A black man who was a public housing inspector and part-time drummer was shot three times by a plainclothes police officer near his broken down vehicle on Interstate 95 and never fired his own gun, attorneys for his family said Thursday.
Corey Jones had five wounds -- some of them exit wounds -- and one shot broke his arm and another entered through Jones' side and lodged in his upper body, his lawyers said after meeting with the state attorney who is investigating the fatal shooting.
"If Corey had his gun out, he never made any kind of offensive action," said Daryl Parks, an attorney for the Jones family.
Jones, 31, was shot to death early Sunday by Palm Beach Gardens Officer Nouman Raja, who stopped to check on what he thought was an abandoned vehicle and was "suddenly confronted by an armed subject," police chief Stephen Stepp has said.
Attorneys for Jones' family, including Benjamin Crump, who has represented the family of Trayvon Martin and other slain African-Americans, met privately with Palm Beach County State Attorney Dave Aronberg on Thursday.
As the attorneys spoke to the media, several hundred people gathered for a rally outside the Palm Beach Gardens Police Department.
"We want the community to come together," said Jones' cousin Tim Kitchens, who wore a "Justice 4 Corey Jones" T-shirt.
The shooting of Jones has plunged his family into the ongoing national debate about police use of force, particularly in cases involving African-Americans.
Jones was a musician who performed with local bands and had just left a gig early Sunday when his car broke down. A fellow band member tried unsuccessfully to jumpstart the car, then left Jones to await a tow truck along a dark ramp on I-95 in Palm Beach Gardens, an affluent city north of West Palm Beach.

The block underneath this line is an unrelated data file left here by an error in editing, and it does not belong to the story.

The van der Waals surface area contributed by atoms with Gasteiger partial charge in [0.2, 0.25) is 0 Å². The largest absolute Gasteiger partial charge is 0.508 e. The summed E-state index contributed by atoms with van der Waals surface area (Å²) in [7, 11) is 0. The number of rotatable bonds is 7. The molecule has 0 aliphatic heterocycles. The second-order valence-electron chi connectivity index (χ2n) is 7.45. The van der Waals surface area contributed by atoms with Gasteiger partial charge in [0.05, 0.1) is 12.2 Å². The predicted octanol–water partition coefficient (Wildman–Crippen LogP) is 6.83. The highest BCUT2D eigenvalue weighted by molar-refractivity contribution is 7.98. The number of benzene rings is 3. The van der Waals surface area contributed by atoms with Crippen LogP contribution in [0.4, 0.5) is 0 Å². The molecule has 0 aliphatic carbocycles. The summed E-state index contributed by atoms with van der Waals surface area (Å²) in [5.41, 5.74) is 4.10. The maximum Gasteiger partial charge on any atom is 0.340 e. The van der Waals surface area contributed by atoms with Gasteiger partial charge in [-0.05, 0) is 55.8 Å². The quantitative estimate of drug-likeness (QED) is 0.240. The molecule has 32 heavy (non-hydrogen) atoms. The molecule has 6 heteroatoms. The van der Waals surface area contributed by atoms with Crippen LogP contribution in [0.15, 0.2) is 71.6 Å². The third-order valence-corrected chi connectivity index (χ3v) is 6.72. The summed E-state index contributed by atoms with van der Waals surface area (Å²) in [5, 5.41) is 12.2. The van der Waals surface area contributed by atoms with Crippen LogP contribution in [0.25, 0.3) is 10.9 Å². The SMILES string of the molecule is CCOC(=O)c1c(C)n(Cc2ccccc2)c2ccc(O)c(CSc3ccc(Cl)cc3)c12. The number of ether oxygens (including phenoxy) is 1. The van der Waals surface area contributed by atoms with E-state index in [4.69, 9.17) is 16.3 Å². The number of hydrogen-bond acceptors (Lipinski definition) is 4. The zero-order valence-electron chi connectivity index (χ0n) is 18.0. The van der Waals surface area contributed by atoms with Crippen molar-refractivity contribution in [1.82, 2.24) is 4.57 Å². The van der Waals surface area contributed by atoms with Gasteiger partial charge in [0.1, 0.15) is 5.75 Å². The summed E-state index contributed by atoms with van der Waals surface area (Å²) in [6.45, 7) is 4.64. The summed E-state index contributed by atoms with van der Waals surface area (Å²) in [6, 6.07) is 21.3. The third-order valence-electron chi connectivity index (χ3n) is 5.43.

Officer Raja, who had been investigating local burglaries, stopped his unmarked car and the details of exactly what happened next have not been released by police. Raja's car didn't have a dashboard camera and the department's officers do not wear body cameras, the chief said.
Jones' family thinks it could have been a case of mistaken identity and Jones may have thought he had to defend himself.
"Nobody understands how this could happen to Corey Jones," said Crump. "Why didn't he identify himself? Why didn't he show a badge?"
Jones, a graduate of the University of Akron with degrees in business administration and music, was so passionate about drumming that he organized monthly jam sessions where dozens of musicians from all over South Florida would come to the Bible Church of God and play gospel music -- and sometimes a little R&B -- well into the night. He was a quiet, laid back man who also enjoyed fishing, relatives said.
By day, he worked as a public housing inspector and also mentored at My Brother's Keeper, an organization for black youth, according to his LinkedIn page.
Investigators recovered a handgun on the ground matching a box found in Jones' car, Stepp said. Records indicate Jones purchased the weapon legally three days earlier.
Violence is a rarity in Palm Beach Gardens, a well-to-do community known as the home to tennis stars Venus and Serena Williams.
According to the FBI, there was only one homicide last year in the city, where 89 percent of residents are white and have a median income far above the Florida average, according to the U.S. Census.
Jones lived in Lake Worth, south of Palm Beach Gardens.
Raja, 38, didn't have any disciplinary actions or complaints since joining the Palm Gardens force in April, according to records. He previously worked seven years at the Atlantis Police Department, another small city in Palm Beach County. Police haven't said what race he is.